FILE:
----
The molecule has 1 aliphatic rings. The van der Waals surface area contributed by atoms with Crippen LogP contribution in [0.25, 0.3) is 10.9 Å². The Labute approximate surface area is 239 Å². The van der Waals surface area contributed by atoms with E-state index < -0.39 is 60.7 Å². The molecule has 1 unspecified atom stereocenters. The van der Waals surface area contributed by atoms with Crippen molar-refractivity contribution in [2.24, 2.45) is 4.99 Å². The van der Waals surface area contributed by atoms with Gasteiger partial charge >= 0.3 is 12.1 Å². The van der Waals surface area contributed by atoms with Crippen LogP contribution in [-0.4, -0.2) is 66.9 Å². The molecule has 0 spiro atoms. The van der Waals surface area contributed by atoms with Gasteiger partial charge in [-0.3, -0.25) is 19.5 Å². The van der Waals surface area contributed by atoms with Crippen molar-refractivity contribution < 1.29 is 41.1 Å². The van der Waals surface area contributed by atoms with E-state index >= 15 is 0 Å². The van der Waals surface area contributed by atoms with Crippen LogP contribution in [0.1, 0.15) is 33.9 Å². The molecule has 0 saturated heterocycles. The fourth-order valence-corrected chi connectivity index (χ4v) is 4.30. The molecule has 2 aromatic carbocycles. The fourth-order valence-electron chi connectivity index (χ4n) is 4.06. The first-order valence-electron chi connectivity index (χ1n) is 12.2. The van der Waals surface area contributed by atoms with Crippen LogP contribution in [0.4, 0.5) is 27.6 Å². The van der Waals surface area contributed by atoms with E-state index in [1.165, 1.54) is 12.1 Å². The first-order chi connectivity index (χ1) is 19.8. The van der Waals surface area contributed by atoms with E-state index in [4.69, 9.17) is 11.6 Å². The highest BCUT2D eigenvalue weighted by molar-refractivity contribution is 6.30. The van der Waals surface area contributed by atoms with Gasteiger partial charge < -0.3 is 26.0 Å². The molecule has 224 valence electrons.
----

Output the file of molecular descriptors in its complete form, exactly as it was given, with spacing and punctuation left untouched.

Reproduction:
The molecule has 1 aliphatic rings. The van der Waals surface area contributed by atoms with Crippen LogP contribution in [0.25, 0.3) is 10.9 Å². The Labute approximate surface area is 239 Å². The van der Waals surface area contributed by atoms with E-state index < -0.39 is 60.7 Å². The molecule has 1 unspecified atom stereocenters. The van der Waals surface area contributed by atoms with Crippen molar-refractivity contribution in [2.24, 2.45) is 4.99 Å². The van der Waals surface area contributed by atoms with Gasteiger partial charge >= 0.3 is 12.1 Å². The van der Waals surface area contributed by atoms with Crippen LogP contribution in [-0.4, -0.2) is 66.9 Å². The molecule has 0 spiro atoms. The van der Waals surface area contributed by atoms with Gasteiger partial charge in [-0.3, -0.25) is 19.5 Å². The van der Waals surface area contributed by atoms with Crippen molar-refractivity contribution < 1.29 is 41.1 Å². The van der Waals surface area contributed by atoms with E-state index >= 15 is 0 Å². The van der Waals surface area contributed by atoms with Crippen LogP contribution in [0.1, 0.15) is 33.9 Å². The molecule has 0 saturated heterocycles. The fourth-order valence-corrected chi connectivity index (χ4v) is 4.30. The molecule has 2 aromatic carbocycles. The fourth-order valence-electron chi connectivity index (χ4n) is 4.06. The first-order valence-electron chi connectivity index (χ1n) is 12.2. The van der Waals surface area contributed by atoms with Crippen LogP contribution in [0.4, 0.5) is 27.6 Å². The van der Waals surface area contributed by atoms with E-state index in [1.165, 1.54) is 12.1 Å². The first-order chi connectivity index (χ1) is 19.8. The van der Waals surface area contributed by atoms with E-state index in [4.69, 9.17) is 11.6 Å². The highest BCUT2D eigenvalue weighted by molar-refractivity contribution is 6.30. The van der Waals surface area contributed by atoms with Gasteiger partial charge < -0.3 is 26.0 Å². The molecule has 224 valence electrons.